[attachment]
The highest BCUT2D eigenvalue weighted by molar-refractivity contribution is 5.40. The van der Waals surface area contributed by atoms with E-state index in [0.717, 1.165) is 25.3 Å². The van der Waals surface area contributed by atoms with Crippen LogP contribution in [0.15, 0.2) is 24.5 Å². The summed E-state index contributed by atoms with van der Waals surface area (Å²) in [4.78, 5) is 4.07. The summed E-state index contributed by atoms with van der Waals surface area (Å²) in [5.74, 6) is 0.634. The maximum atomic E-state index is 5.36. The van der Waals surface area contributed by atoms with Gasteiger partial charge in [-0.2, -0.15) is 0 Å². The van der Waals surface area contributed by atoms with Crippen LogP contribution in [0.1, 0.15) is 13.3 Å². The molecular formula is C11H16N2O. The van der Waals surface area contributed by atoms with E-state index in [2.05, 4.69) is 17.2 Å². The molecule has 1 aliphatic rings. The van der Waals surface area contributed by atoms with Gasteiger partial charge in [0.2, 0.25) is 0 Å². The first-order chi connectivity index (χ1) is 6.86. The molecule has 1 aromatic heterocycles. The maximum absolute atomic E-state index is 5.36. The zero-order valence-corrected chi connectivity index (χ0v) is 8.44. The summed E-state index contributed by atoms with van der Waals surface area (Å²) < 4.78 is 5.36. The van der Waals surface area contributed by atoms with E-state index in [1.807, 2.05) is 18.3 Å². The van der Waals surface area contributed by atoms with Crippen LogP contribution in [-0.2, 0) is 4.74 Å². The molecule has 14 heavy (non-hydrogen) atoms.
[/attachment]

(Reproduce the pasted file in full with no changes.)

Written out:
The highest BCUT2D eigenvalue weighted by molar-refractivity contribution is 5.40. The van der Waals surface area contributed by atoms with E-state index in [0.717, 1.165) is 25.3 Å². The van der Waals surface area contributed by atoms with Crippen LogP contribution in [0.15, 0.2) is 24.5 Å². The summed E-state index contributed by atoms with van der Waals surface area (Å²) in [4.78, 5) is 4.07. The summed E-state index contributed by atoms with van der Waals surface area (Å²) in [5.74, 6) is 0.634. The maximum atomic E-state index is 5.36. The van der Waals surface area contributed by atoms with Gasteiger partial charge in [-0.2, -0.15) is 0 Å². The van der Waals surface area contributed by atoms with Crippen LogP contribution in [0.1, 0.15) is 13.3 Å². The molecular formula is C11H16N2O. The van der Waals surface area contributed by atoms with E-state index in [2.05, 4.69) is 17.2 Å². The molecule has 1 aliphatic rings. The van der Waals surface area contributed by atoms with Gasteiger partial charge in [0.2, 0.25) is 0 Å². The first-order chi connectivity index (χ1) is 6.86. The molecule has 1 aromatic heterocycles. The maximum absolute atomic E-state index is 5.36. The zero-order valence-corrected chi connectivity index (χ0v) is 8.44. The summed E-state index contributed by atoms with van der Waals surface area (Å²) < 4.78 is 5.36. The van der Waals surface area contributed by atoms with E-state index in [1.807, 2.05) is 18.3 Å². The van der Waals surface area contributed by atoms with Crippen LogP contribution in [-0.2, 0) is 4.74 Å². The molecule has 14 heavy (non-hydrogen) atoms.